Primary oligodendrocytes, CIMO cells, and biotinylated primary oligodendrocytes grown to confluence were washed with 1× PBS. Primary cells and mouse brain homogenates were homogenized in PBS, 0.6 mM PMSF, 1.5 mM EDTA, 0.003% leupeptin, and 0.6 mM DTT. The brain and cell homogenates were subsequently resuspended in buffer A (20 mM Tris-HCl, pH 7.6, 150 mM NaCl, 1% Triton X-100) for 30 min on ice. Insoluble material was pelleted by centrifugation at 18,000 g for 10 min at 4°C. Cellular lysate was precleared with 40 μl of protein A (Sepharose/agarose) beads for 1 h at 4°C and centrifuged at 3,000 g for 10 min. Specific molecules were immunoprecipitated by the incubation of 120-μg protein supernatant with purified primary antibody overnight at 4°C, followed by incubation with protein A beads for 1 h at 4°C. The beads were washed three times for 15 min with cold buffer A and resuspended in SDS-PAGE loading buffer. 30 μg of cell homogenate per lane was subjected to SDS-PAGE on 12% (wt/vol) acrylamide gels (Laemmli 1970). Proteins were transferred to nitrocellulose membranes by semidry electroblotting. Blots were blocked in 5% BSA in TBS-T (20 mM Tris-HCl, pH 7.5, 150 mM NaCl, 0.1% Tween 20 [vol/vol]) and then probed with primary antibodies for either 2 h at room temperature or overnight at 4°C. The blots were washed with TBS-T and probed with HRP-conjugated secondary antibody. Chemiluminescence substrate (Pierce Chemical Co.) was used for the HRP reaction.
To evaluate the effect of OSP/claudin-11 and OAP-1 overexpression on proliferation, [3H]thymidine incorporation was measured in CIMO cells stably transfected with either pcDNA3.1 vector alone, pcDNA3.1-containing OAP-1, pBabe vector alone, or pBabe-containing OSP/claudin-11, antisense OSP/claudin-11, PLP, and MBP. Overexpression of OSP/claudin-11, OAP-1, and controls was confirmed by Northern and Western blot analysis. Cells were incubated with [3H]thymidine (0.2 mCi/well) for 16 h under permissive or nonpermissive conditions, washed, and DNA was precipitated with 5% TCA and subsequently determined by a liquid scintillation counter. Incorporated radioactivity was measured in triplicates. All experiments were performed in triplicates and done at least four times.
Cell Migration Assay
Cell migration was quantified by measuring the number of cells migrating from the agarose drops using a modification of the method described by Varani et al. 1978. Oligodendrocytes were resuspended at 4 × 107 cells/ml in Sato medium containing 10% heat-inactivated FCS and 0.3% low melting agarose maintained at 37°C to prevent setting of the agarose. Drops of the cell suspension (2 μl) were applied to the center of wells in a 24-well tissue culture dish, which were then placed at 4°C for 20 min to allow the agarose to solidify. The drops were then covered with 50 μl of Sato medium containing 10 μg/ml fibronectin (Sigma-Aldrich) and incubated for 30 min at 37°C. An additional 350 μl of Sato medium containing platelet-derived growth factor (5 ng/ml) and fibronectin was added to all of the wells with and without antibodies. Cell migration was measured at daily intervals for 1–4 d. At least three experiments were performed and within a single experiment, each condition was tested in four different wells. Statistical significance was assessed by using the Student's paired t test in which P < 0.05 was considered statistically significant.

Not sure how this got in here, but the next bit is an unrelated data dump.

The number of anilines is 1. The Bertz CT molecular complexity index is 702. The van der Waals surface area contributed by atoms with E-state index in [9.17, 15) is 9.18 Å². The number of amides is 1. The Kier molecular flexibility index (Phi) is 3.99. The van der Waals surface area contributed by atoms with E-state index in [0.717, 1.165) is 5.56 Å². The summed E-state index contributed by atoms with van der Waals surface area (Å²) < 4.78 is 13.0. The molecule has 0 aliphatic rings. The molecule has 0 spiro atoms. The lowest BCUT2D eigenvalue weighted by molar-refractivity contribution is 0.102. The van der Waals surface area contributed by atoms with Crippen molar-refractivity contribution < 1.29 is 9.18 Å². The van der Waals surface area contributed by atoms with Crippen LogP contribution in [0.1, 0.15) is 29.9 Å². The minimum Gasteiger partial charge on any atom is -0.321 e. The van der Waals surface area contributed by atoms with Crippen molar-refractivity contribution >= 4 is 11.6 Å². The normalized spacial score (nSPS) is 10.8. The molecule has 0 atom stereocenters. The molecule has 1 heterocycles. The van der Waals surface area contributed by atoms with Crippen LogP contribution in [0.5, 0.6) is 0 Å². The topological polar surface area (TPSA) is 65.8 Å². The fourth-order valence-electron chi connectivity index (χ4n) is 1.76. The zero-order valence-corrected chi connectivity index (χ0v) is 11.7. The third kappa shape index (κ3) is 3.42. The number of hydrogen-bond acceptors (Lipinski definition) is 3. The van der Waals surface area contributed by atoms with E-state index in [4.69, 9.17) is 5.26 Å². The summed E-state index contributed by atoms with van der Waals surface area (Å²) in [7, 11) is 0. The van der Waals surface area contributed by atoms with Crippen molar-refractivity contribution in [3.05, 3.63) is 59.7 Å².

A Novel Protein Interacts with the COOH Terminus of OSP/Claudin-11
A mouse brain cDNA GAL4 activation domain library was screened with three different OSP/claudin-11 GAL4-binding domain baits in pGBT vector: the entire OSP/claudin-11 ORF, extracellular loop of OSP/claudin-11 between 35 and 84 amino acids, and COOH terminus of OSP/claudin-11 between 122 and 207 amino acids. Only transfection with OSP/claudin-11 COOH terminus bait resulted in positive colonies. Of 2 × 106 transformants screened, 140 colonies grew on His− selection medium; two of these were β-galactosidase positive. None of the negative controls grew on His-deficient medium or activated lacZ transcription. OSP/claudin-11 cotransformed with OAP-1 activated the lacZ reporter in a manner similar to our positive controls of pVA3, pTD1 (murine p53 and SV40 large antigen), and pCL1.
OAP-1 Is a Member of the Tetraspanin Superfamily
OAP-1 cDNA (700 bp) was partially sequenced, and BLAST search revealed that it is a novel clone. The complete OAP-1 cDNA was then isolated from a spinal cord cDNA library and composed of 1,679 bp with an ORF of 762 bp (sequence data available from GenBank/EMBL/DDBJ under accession number AF242591). The predicted protein has 254 amino acid residues and a calculated molecular mass of 28 kD. The original OAP-1 clone isolated from the yeast two-hybrid screen contained nucleotide sequence 778–1053 of the ORF, corresponding to amino acids 162–254 (COOH termini). Sequence homology and hydropathy plot analysis suggested that OAP-1 belongs to the transmembrane 4 superfamily (TM4SF). TM4SFs include ≥21 different proteins that have four transmembrane-spanning domains and exhibit high homology in 24 conserved regions that are specific for the TM4SF (Todd et al. 1998). Alignment of the OAP-1 sequence with some murine and human TM4SF members (mA15, mCD53, mCD63, mCD82, mTspan-6, and hTspan-3) revealed highly conserved amino acids specific for tetraspanins (Fig. 1 A). There are four sites of potential NH2-linked glycosylation in extracellular domain 2. For OAP-1 and other TM4SF proteins, conserved sequences are primarily within the putative transmembrane domains analyzed by a Kyte-Doolittle plot (Fig. 1 B). In contrast, the extracellular domains are more divergent in terms of length, sequence, and degree of glycosylation. Sequence similarity between murine OAP-1 and human tetraspanin Tspan-3 suggests that they are homologues.
OAP-1 mRNA Is Expressed in Oligodendrocytes